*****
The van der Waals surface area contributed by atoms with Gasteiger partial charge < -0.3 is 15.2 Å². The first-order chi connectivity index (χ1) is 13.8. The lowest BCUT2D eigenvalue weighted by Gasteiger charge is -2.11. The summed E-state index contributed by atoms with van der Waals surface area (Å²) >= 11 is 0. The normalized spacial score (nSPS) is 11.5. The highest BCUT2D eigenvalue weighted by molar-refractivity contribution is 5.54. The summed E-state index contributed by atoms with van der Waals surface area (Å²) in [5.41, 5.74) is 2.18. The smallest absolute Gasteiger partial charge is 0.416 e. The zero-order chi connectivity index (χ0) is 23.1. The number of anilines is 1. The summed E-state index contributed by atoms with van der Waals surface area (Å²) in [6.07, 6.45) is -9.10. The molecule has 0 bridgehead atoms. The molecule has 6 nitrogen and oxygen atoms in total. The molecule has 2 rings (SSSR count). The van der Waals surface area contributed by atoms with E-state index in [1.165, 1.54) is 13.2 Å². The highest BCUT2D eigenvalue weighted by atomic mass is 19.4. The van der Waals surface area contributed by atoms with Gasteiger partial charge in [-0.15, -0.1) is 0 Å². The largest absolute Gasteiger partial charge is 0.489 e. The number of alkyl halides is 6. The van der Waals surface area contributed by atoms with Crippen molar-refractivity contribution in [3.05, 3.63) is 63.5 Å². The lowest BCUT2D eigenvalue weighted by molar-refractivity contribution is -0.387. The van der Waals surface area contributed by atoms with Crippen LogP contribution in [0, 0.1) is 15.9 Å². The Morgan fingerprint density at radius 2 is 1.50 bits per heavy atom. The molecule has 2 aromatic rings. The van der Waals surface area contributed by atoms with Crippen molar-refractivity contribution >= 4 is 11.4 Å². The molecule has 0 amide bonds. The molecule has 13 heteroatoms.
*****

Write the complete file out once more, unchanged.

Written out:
The van der Waals surface area contributed by atoms with Gasteiger partial charge < -0.3 is 15.2 Å². The first-order chi connectivity index (χ1) is 13.8. The lowest BCUT2D eigenvalue weighted by Gasteiger charge is -2.11. The summed E-state index contributed by atoms with van der Waals surface area (Å²) >= 11 is 0. The normalized spacial score (nSPS) is 11.5. The highest BCUT2D eigenvalue weighted by molar-refractivity contribution is 5.54. The summed E-state index contributed by atoms with van der Waals surface area (Å²) in [5.41, 5.74) is 2.18. The smallest absolute Gasteiger partial charge is 0.416 e. The zero-order chi connectivity index (χ0) is 23.1. The number of anilines is 1. The summed E-state index contributed by atoms with van der Waals surface area (Å²) in [6.07, 6.45) is -9.10. The molecule has 0 bridgehead atoms. The molecule has 6 nitrogen and oxygen atoms in total. The molecule has 2 rings (SSSR count). The van der Waals surface area contributed by atoms with E-state index in [1.165, 1.54) is 13.2 Å². The highest BCUT2D eigenvalue weighted by atomic mass is 19.4. The van der Waals surface area contributed by atoms with Gasteiger partial charge in [-0.15, -0.1) is 0 Å². The largest absolute Gasteiger partial charge is 0.489 e. The number of alkyl halides is 6. The van der Waals surface area contributed by atoms with Crippen molar-refractivity contribution in [3.05, 3.63) is 63.5 Å². The lowest BCUT2D eigenvalue weighted by molar-refractivity contribution is -0.387. The van der Waals surface area contributed by atoms with Crippen LogP contribution in [0, 0.1) is 15.9 Å². The Morgan fingerprint density at radius 2 is 1.50 bits per heavy atom. The molecule has 2 aromatic rings. The van der Waals surface area contributed by atoms with Crippen molar-refractivity contribution >= 4 is 11.4 Å². The molecule has 0 amide bonds. The molecule has 13 heteroatoms.